One day, after months and months of pleading these questions and God not giving me an answer, the bitterness growing stronger in my heart, I felt strongly that God was telling me I’d been asking the wrong question.
“What other question is there?” I asked. And it hit me. The question to ask was not "Why?" but "What?" with a heart to learn God’s heart.
“What do you want me to learn from this journey? What good do you want to come from this? What testimony will we have from this? What do you want me to do to help my child? In what areas do I need to trust you more?” On and on, the questions went.
And He started answering those questions. Because He wanted me to grow stronger through this journey, to trust Him in ways I’ve never had to trust Him in before. Because He wanted me to encourage other moms going through the same journey. Because He would give me and my son an amazing testimony to share one day. Because He was growing in us a compassion for others, a strength to persevere we wouldn’t have had otherwise. Because we were growing closer to God than we would have without this journey we were going through.
By asking what, instead of why, it put God back on His throne. Asking “What?” questions suggests humility, trusting God. Asking “Why?” suggests a hostility toward God, a belief that we know better than the Creator Himself. Ouch.
It’s not wrong to ask God questions. We just need to make sure we’re asking them in humility, acknowledging that God is sovereign and in control.
Job asked God lots of questions after all the suffering he experienced. Did I mention lots of questions? Chapters of them throughout the book of Job. A lot of them demanding things of God and His character. Several which were those demanding why questions. “Why did I not perish at birth?” (Job 3:11) and “Why is life given to a man whose way is hidden, whom God has hedged in?” (Job 3:23). Job doubted God’s goodness, God’s wisdom in creating him. God’s answer, a whopping four chapters in the Bible (chapters 38-41), can be summarized in a nutshell as “I am Creator, and I am in control.” Job’s response was to repent in dust and ashes declaring to God “Surely I spoke of things I did not understand, things too wonderful for me to know,” (Job 42:3).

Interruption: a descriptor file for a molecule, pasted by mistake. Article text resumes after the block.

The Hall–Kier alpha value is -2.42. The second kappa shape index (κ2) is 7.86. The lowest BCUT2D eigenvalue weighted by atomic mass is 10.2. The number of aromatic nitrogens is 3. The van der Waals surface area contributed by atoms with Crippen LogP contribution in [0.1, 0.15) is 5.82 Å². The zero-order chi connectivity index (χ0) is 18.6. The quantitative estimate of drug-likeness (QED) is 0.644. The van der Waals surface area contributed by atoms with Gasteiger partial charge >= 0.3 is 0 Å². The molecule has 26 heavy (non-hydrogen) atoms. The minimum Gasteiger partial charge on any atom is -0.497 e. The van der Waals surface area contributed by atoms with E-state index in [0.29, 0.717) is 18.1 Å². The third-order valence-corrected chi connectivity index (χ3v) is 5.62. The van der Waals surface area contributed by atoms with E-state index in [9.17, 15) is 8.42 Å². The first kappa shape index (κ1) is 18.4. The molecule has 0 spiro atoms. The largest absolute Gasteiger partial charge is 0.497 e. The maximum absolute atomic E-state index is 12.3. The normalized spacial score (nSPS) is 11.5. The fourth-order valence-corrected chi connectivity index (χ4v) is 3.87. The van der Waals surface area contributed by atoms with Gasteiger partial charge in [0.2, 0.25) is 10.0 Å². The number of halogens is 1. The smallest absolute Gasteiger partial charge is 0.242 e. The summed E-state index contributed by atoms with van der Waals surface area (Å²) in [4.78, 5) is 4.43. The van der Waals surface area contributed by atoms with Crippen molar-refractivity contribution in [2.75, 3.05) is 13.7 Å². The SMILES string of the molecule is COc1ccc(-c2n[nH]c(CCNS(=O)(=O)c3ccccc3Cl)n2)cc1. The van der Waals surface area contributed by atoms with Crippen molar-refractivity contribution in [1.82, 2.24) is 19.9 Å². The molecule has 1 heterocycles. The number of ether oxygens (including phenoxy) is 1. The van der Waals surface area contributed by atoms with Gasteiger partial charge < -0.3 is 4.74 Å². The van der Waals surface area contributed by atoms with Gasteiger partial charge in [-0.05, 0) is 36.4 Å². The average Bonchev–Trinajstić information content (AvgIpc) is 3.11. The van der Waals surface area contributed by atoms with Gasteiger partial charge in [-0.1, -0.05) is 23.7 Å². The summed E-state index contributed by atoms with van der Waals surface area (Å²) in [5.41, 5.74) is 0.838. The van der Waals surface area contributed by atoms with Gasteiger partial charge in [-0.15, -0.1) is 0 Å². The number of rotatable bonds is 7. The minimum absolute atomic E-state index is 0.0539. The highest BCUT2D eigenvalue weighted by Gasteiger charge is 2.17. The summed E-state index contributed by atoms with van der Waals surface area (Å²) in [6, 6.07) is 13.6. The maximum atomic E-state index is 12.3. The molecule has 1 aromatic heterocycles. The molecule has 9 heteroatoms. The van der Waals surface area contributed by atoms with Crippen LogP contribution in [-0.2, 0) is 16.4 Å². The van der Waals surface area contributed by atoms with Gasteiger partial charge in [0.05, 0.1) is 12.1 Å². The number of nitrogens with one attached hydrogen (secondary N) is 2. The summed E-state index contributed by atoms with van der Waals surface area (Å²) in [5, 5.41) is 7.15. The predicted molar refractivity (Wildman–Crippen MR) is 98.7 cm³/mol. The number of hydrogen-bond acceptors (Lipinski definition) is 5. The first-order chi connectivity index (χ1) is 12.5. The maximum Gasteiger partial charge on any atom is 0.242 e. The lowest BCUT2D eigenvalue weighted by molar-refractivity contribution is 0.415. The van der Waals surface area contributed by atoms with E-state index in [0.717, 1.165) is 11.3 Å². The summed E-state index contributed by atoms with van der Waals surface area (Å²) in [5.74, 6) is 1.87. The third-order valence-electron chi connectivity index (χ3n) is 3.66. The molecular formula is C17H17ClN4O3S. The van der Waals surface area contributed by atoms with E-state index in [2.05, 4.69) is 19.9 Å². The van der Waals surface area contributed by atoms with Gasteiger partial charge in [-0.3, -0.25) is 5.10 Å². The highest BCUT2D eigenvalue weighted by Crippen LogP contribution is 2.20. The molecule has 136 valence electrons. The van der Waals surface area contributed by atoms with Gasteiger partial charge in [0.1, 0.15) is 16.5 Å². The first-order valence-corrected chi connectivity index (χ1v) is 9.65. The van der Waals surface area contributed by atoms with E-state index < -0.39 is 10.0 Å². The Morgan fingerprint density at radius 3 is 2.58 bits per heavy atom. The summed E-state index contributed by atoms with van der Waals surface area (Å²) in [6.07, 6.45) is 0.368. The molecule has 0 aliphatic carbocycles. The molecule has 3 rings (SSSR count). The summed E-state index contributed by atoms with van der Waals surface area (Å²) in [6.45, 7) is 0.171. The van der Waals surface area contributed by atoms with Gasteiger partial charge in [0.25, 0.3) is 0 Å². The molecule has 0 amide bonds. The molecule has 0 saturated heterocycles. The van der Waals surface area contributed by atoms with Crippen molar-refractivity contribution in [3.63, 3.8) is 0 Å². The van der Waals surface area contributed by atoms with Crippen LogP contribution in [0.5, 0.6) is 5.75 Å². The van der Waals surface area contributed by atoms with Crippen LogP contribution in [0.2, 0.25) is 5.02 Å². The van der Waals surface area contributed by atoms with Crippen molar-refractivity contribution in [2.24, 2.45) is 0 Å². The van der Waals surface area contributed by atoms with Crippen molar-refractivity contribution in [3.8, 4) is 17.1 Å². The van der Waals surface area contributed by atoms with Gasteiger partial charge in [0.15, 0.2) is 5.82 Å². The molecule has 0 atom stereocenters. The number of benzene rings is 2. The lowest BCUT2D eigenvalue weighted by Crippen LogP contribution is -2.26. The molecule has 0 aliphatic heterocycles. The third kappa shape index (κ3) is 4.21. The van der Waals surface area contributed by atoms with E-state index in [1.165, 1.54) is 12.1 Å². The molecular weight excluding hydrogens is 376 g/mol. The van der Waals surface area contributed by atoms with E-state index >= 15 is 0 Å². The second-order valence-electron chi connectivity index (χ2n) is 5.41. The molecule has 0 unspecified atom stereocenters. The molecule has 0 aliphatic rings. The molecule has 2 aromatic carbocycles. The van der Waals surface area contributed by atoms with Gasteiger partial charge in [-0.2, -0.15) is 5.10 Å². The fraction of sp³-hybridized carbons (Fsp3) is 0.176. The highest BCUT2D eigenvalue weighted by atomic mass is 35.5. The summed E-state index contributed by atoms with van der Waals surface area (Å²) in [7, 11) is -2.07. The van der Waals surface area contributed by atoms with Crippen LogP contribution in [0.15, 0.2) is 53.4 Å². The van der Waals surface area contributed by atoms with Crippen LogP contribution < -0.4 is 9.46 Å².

I find it interesting that God never answers Job’s deepest questions. God doesn’t tell Job “Well, since you asked, I was just so proud of you and bragged about you to Satan, and then Satan said if we made you miserable you would turn away from me, so I had to prove to him that you really are a loyal follower and that you love me, no matter the circumstances in your life.” No, God never gives an explanation, but He does remind Job that He is God the Creator, and He is in control.
And that is the answer He always gives us.
Prayer: Oh God, help us to ask questions with a humble heart and a desire to learn about you and your ways. Help us to trust you, that though things may not be turning out the way we desire, you are still in control and you are good.
By Jenn Soehnlin